Scientists discover largest ozone hole above North Pole, what caused it?

A previous study had suggested that the presence of iodine in the earth's atmosphere could slow down the ozone layer healing process

ozone layer
Ozone Layer NASA

The ozone layer is basically a shield in the earth's atmosphere which is responsible for absorbing harmful ultraviolet rays that reach the planet. However, several studies have revealed that the ozone layer used to get depleted due to emissions of gases like chlorofluorocarbons. Now, a new study has suggested that a confluence of atmospheric events has resulted in the largest ozone hole ever measured above the Arctic.

What caused this giant ozone hole?

According to experts, a powerful polar vortex has trapped frigid air in the atmosphere above the North Pole. This phenomenon allows high-altitude clouds to form in the stratosphere, and this is where the ozone layer is located. In these clouds, ozone destructive layers like chlorofluorocarbons are already present. These gases used to react with ultraviolet rays from the sun to release chlorine and bromine atoms, which gradually deplete the ozone layer in the atmosphere.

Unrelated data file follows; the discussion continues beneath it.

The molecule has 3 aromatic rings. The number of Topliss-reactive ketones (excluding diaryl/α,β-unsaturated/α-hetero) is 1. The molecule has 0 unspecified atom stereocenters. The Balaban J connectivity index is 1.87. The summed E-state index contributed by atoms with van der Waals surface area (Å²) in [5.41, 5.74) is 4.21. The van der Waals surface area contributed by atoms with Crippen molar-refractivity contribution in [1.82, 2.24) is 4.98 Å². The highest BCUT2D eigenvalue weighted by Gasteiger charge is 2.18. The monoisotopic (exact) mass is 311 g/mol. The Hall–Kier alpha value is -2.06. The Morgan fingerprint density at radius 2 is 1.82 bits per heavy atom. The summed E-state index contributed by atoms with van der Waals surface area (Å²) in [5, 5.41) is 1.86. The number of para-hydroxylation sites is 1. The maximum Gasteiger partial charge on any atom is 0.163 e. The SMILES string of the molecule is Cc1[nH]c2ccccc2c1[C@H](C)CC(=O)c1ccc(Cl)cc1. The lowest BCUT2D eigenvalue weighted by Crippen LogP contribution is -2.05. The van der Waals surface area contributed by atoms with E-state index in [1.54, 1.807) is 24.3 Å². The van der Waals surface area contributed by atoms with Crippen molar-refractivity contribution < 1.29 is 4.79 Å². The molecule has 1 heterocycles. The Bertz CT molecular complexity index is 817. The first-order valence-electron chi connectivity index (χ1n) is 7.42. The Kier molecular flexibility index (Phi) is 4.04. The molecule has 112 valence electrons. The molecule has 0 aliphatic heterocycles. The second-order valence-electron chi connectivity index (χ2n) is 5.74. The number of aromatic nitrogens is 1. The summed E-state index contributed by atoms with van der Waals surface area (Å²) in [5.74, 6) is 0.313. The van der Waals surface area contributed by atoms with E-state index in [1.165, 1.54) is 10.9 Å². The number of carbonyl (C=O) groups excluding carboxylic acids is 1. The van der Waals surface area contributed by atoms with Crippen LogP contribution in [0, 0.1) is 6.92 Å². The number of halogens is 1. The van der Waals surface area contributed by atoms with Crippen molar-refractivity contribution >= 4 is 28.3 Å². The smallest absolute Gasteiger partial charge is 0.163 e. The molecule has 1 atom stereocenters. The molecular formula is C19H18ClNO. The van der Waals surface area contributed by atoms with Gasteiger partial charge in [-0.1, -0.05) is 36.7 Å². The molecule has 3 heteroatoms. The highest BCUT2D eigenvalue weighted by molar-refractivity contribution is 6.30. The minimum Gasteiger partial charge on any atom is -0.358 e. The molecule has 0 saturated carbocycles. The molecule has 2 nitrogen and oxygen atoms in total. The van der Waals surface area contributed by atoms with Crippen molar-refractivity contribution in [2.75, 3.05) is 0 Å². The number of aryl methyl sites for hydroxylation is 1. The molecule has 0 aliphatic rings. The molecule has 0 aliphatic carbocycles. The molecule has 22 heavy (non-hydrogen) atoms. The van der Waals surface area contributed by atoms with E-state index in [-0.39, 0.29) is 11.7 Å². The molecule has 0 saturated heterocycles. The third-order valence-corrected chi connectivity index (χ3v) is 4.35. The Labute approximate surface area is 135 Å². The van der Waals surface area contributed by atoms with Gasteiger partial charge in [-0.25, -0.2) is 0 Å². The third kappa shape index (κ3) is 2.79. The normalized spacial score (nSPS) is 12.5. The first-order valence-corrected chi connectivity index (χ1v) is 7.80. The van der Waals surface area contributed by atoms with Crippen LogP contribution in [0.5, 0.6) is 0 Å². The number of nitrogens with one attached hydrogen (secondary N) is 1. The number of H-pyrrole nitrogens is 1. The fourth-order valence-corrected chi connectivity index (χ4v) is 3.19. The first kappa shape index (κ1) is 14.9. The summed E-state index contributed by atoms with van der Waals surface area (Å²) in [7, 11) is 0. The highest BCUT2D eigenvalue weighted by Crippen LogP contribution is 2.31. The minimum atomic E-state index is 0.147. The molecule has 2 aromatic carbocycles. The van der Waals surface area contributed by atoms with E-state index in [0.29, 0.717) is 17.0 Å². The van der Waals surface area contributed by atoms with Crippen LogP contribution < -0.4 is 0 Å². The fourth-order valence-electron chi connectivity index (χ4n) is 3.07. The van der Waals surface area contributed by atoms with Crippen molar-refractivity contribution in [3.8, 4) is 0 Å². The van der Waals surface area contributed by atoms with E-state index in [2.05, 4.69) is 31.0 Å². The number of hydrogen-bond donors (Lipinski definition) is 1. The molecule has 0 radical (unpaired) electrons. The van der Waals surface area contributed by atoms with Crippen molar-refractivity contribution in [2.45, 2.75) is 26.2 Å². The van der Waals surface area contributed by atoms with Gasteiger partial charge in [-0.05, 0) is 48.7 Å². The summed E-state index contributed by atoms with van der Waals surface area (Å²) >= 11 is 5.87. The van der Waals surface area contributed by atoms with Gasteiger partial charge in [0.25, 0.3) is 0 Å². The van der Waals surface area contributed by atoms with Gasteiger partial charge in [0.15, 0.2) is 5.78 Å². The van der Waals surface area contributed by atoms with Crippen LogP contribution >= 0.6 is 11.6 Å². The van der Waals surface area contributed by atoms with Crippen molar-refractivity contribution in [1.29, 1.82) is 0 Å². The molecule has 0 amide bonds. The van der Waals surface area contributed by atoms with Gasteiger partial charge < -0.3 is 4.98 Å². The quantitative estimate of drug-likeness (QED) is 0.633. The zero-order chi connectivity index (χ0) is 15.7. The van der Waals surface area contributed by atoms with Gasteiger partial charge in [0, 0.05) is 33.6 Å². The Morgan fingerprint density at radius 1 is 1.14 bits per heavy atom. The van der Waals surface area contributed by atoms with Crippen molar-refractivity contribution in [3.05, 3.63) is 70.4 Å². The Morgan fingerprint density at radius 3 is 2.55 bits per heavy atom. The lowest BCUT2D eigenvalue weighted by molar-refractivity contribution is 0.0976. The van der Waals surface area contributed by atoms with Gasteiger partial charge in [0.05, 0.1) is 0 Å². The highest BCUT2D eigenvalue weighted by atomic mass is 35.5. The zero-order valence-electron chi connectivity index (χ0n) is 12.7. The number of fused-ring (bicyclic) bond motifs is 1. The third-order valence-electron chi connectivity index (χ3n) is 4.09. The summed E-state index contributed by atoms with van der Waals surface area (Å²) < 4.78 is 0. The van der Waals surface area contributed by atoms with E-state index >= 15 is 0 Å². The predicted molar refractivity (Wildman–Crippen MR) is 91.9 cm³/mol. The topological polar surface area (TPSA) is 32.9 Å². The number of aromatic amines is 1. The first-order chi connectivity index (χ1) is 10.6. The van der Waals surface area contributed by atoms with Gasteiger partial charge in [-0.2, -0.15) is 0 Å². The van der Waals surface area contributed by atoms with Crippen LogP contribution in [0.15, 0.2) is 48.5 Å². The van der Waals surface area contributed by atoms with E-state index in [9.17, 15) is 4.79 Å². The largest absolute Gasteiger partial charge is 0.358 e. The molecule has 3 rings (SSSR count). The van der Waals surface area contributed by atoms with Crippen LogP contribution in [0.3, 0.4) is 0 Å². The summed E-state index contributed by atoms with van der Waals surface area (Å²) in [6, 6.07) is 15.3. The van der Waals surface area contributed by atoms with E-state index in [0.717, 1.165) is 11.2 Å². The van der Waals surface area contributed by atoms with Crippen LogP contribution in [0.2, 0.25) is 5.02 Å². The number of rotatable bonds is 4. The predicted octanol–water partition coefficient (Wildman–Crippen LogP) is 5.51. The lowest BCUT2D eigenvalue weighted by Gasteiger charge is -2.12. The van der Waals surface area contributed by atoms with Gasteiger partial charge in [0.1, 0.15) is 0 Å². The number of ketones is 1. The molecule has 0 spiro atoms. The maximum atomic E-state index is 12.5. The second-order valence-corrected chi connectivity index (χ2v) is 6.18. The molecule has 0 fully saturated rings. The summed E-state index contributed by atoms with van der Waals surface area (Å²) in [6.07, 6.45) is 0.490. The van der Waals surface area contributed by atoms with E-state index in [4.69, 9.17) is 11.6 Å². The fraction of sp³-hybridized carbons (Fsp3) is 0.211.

These conditions are usually present in the Southern Hemisphere, and as a result, the ozone layer above Antarctica tends to get depleted. However, contrary to this belief, the ozone layer above the Northern Hemisphere was found to have thinned by about 40 per cent in 2011, and this year, a new record was set, as researchers noted a one million square kilometer hole on the ozone layer above the Northern Hemisphere.

Researchers at the European Space Agency who took part in the study revealed that the depletion in the ozone layer will not create adverse effects on humanity. The sun is just now starting to peek over the horizon following the end of winter in the Northern Hemisphere.

Household material that slows down down ozone layer healing process

A few months back, a study report had revealed that small levels of iodine in the earth's stratosphere are actually slowing down the healing process of the ozone layer.

"The impact is maybe 1.5 to 2 percent less ozone. That may sound small, but it's important," said Theodore Koenig, a postdoctoral researcher at CIRES, who led the study.